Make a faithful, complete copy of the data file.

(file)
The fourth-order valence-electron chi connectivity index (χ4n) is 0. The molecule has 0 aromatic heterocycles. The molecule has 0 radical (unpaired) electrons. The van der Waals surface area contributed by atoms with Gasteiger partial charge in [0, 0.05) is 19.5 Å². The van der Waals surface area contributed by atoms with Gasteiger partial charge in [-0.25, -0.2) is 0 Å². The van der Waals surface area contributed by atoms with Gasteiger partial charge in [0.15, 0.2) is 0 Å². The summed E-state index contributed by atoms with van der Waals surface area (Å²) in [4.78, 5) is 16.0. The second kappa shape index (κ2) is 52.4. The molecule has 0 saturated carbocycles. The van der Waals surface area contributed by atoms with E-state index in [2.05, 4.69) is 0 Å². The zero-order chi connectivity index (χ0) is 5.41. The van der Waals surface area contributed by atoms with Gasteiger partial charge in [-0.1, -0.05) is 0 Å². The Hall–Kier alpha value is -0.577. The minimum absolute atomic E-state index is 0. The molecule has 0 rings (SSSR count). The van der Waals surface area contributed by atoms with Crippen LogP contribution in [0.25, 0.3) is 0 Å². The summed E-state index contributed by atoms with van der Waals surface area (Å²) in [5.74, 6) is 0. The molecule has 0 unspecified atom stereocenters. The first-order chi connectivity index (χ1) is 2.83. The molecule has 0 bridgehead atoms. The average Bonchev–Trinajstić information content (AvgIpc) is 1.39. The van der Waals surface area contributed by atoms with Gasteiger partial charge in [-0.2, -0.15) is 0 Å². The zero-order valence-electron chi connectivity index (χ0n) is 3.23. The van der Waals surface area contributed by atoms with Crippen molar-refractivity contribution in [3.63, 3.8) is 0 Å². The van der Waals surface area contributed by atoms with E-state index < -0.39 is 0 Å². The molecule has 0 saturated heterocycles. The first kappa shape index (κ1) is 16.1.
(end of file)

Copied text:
The fourth-order valence-electron chi connectivity index (χ4n) is 0. The molecule has 0 aromatic heterocycles. The molecule has 0 radical (unpaired) electrons. The van der Waals surface area contributed by atoms with Gasteiger partial charge in [0, 0.05) is 19.5 Å². The van der Waals surface area contributed by atoms with Gasteiger partial charge in [-0.25, -0.2) is 0 Å². The van der Waals surface area contributed by atoms with Gasteiger partial charge in [0.15, 0.2) is 0 Å². The summed E-state index contributed by atoms with van der Waals surface area (Å²) in [4.78, 5) is 16.0. The second kappa shape index (κ2) is 52.4. The molecule has 0 saturated carbocycles. The van der Waals surface area contributed by atoms with E-state index in [2.05, 4.69) is 0 Å². The zero-order chi connectivity index (χ0) is 5.41. The van der Waals surface area contributed by atoms with Gasteiger partial charge in [-0.1, -0.05) is 0 Å². The Hall–Kier alpha value is -0.577. The minimum absolute atomic E-state index is 0. The molecule has 0 rings (SSSR count). The van der Waals surface area contributed by atoms with Crippen LogP contribution in [0.25, 0.3) is 0 Å². The summed E-state index contributed by atoms with van der Waals surface area (Å²) in [5.74, 6) is 0. The molecule has 0 unspecified atom stereocenters. The first-order chi connectivity index (χ1) is 2.83. The molecule has 0 bridgehead atoms. The average Bonchev–Trinajstić information content (AvgIpc) is 1.39. The van der Waals surface area contributed by atoms with Gasteiger partial charge in [-0.2, -0.15) is 0 Å². The zero-order valence-electron chi connectivity index (χ0n) is 3.23. The van der Waals surface area contributed by atoms with Crippen molar-refractivity contribution in [3.63, 3.8) is 0 Å². The van der Waals surface area contributed by atoms with E-state index < -0.39 is 0 Å². The molecule has 0 saturated heterocycles. The first kappa shape index (κ1) is 16.1.